As we roll through the 1st quarter, we continue to see factors that support positive momentum in the economy. This includes a $200 billion stimulus from the tax reform bill, a $300 billion two year spending bill passed by Congress and now indications that Congress is going to include infrastructure spending as part of the spending bill. This has resulted in consumer and business confidence remaining at or near record levels.
By now, the consumer has seen the actual improvement to their paycheck due to the reduced withholdings from the tax reform bill. The National Federation of Independent Businesses characterized business in February as “roaring” for their small business members. Clearly, enthusiasm, optimism and confidence are in play. Amid this enthusiasm are two underlying issues that may ultimately decide how much the economy benefits from tax cuts and infrastructure spending: rising interest rates and the tariffs being initiated by the Trump administration.
Rising Interest Rates
With all of the good economic news that has been rolling across the headlines, what has been lost is the fact that rising interest rates will be consuming more of consumers take home pay, businesses profits and the government’s tax revenues. To give some perspective, here is what every 1% increase in interest rates does to annual interest expense for new borrowing or for loans that are variable rate with resets upcoming:
Consumer: for every $100,000 = $1,000 per year
Business: for every $1 million = $10,000 per year
For the US government: for every $1 trillion = $10 billion per year
What has been lost in many headlines is the fact that consumer debt is at record levels. Currently, consumers are borrowing to fund their spending. Apparently, with the high consumer confidence levels, consumers believe that their paychecks will begin rising and are willing to borrow in advance of the actual pay increase. With the passage of the tax reform bill and the new spending bill, the deficit for the US is going to widen. This is forcing the government to borrow more money while interest rates are rising.
Earlier in the year, the Trump administration imposed tariffs on washing machines and solar panels. Last week the Trump administration announced additional tariffs on steel and aluminum. All else being equal, tariffs raise the cost for imports of the products targeted by the tariffs. Historically, that has led to higher prices for US consumers and businesses that buy those products. Washing machines and solar panels may not have had much impact on our economy since those are isolated products. Steel and aluminum are far bigger factors since they are used throughout multiple industries and consumer products. The auto industry and the National Association of Home Builders have already come out and said that this will cause auto prices and the cost of homes to rise.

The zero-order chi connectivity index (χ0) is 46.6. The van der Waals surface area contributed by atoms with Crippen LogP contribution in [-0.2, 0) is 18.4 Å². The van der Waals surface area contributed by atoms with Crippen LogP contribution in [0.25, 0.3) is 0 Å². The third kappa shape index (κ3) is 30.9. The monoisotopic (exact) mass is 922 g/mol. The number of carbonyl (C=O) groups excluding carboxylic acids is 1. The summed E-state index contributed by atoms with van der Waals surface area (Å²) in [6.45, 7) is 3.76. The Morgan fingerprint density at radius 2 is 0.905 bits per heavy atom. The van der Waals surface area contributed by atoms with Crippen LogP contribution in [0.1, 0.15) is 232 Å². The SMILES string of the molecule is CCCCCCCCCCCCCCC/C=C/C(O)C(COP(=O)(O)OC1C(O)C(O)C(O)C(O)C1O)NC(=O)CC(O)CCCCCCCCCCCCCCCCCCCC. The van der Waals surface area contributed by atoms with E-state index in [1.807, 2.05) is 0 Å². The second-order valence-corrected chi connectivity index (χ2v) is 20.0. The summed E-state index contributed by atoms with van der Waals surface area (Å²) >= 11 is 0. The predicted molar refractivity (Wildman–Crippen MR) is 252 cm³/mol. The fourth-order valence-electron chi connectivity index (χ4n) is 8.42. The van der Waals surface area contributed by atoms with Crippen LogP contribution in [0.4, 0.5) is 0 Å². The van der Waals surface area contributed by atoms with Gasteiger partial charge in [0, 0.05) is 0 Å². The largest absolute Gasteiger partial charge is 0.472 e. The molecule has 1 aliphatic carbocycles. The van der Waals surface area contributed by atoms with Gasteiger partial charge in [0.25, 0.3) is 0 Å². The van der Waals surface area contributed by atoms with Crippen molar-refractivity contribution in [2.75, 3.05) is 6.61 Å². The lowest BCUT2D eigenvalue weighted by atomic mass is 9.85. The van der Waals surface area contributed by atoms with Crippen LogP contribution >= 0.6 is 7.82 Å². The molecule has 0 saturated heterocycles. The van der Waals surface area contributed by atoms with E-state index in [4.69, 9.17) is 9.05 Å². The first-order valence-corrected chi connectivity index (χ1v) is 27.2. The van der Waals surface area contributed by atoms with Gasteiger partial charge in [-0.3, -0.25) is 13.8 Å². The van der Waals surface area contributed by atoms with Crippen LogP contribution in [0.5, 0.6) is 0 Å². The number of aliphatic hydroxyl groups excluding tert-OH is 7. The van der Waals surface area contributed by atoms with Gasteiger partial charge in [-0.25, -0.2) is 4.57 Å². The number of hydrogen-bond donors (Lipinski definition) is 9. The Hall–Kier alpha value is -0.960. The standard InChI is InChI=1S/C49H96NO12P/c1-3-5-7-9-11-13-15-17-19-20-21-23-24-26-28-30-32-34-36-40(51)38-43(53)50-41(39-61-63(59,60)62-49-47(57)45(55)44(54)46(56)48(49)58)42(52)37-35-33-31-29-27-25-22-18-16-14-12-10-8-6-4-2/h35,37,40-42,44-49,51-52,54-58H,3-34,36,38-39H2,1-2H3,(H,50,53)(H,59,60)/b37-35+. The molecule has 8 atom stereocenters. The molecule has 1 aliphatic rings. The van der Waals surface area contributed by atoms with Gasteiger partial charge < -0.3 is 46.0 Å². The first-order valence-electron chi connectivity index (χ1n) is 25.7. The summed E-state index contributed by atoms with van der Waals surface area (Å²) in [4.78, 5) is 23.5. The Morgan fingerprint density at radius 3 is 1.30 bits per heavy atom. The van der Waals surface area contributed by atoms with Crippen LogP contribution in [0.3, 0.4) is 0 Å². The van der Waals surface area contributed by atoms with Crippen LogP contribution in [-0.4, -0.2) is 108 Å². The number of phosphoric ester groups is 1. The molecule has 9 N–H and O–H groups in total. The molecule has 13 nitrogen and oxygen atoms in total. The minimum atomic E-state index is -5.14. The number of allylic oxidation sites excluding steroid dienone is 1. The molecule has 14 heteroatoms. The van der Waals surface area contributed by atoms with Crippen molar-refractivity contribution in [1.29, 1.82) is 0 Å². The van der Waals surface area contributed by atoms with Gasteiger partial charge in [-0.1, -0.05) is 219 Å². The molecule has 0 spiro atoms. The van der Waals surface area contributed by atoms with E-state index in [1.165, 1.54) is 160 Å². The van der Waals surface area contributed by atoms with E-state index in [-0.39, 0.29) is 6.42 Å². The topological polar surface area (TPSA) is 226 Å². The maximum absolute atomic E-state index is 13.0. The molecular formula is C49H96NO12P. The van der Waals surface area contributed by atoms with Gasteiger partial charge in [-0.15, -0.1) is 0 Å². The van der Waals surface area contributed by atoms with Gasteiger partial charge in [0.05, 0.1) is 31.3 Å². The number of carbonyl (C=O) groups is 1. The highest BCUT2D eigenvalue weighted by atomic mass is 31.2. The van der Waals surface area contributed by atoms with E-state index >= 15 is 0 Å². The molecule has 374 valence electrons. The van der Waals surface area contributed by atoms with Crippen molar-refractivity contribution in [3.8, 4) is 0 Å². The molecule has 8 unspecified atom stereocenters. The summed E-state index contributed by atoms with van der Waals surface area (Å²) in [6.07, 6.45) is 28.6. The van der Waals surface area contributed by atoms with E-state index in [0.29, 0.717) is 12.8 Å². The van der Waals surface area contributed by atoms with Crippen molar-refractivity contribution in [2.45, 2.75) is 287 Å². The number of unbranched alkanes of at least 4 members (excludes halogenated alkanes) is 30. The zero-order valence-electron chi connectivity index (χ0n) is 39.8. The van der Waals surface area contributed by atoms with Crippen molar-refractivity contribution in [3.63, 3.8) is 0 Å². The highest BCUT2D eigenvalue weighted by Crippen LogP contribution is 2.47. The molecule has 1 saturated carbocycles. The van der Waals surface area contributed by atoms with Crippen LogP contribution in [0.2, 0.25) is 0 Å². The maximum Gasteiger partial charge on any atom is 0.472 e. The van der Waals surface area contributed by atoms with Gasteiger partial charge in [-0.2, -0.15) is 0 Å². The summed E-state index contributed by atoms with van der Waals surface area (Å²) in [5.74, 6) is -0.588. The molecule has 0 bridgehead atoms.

The risk that needs to be monitored is the potential double whammy to “large ticket” consumer items. For example, if prices of houses and automobiles rise in response to the tariffs and the cost of financing these items rises due to rising interest rates, then we could see sales of these and other items fall as less consumers can afford to buy the products.
Just as importantly, tariffs could cause the countries affected by these tariffs to retaliate and impose tariffs on US products. All else being equal, this would hurt export sales as the cost of our goods would become more expensive.
The key that we need to monitor is wage growth. If wage growth starts to accelerate, then consumers may be able to afford the higher prices and higher financing costs. Without wage increases, consumers may be forced to cut back on discretionary purchases, including homes and automobiles, because the tax cuts were offset by the higher product costs and the higher borrowing costs. All eyes will be on Friday’s employment report to see if the 2.9% annualized increase in average hourly earnings in January continues or if it was a one-time, weather related anomaly.
For those history buffs, remember the mistake made during the midst of the Great Depression: the Federal Reserve raised interest rates and Congress passed the Smoot-Hawley Act which imposed stiff tariffs on imported goods. I am making no case that this is what we are experiencing now. I am simply saying that the time to manage risk the closest is when optimism is at its highest. For now the impact from rising interest rates and tariffs is a risk to be monitored. The actual impact remains to be seen but bears close monitoring.
Steve Scranton is the Chief Investment Officer and Economist for Washington Trust Bank and is a CFA charter holder with over 30 years of investment experience with equities, tax-exempt and taxable fixed income securities. Steve actively participates on committees within the bank to help design strategies and policies related to client and bank owned investments. Steve also serves as the economist for the Bank and has been a featured speaker for both client and professional organization events throughout the Northwest.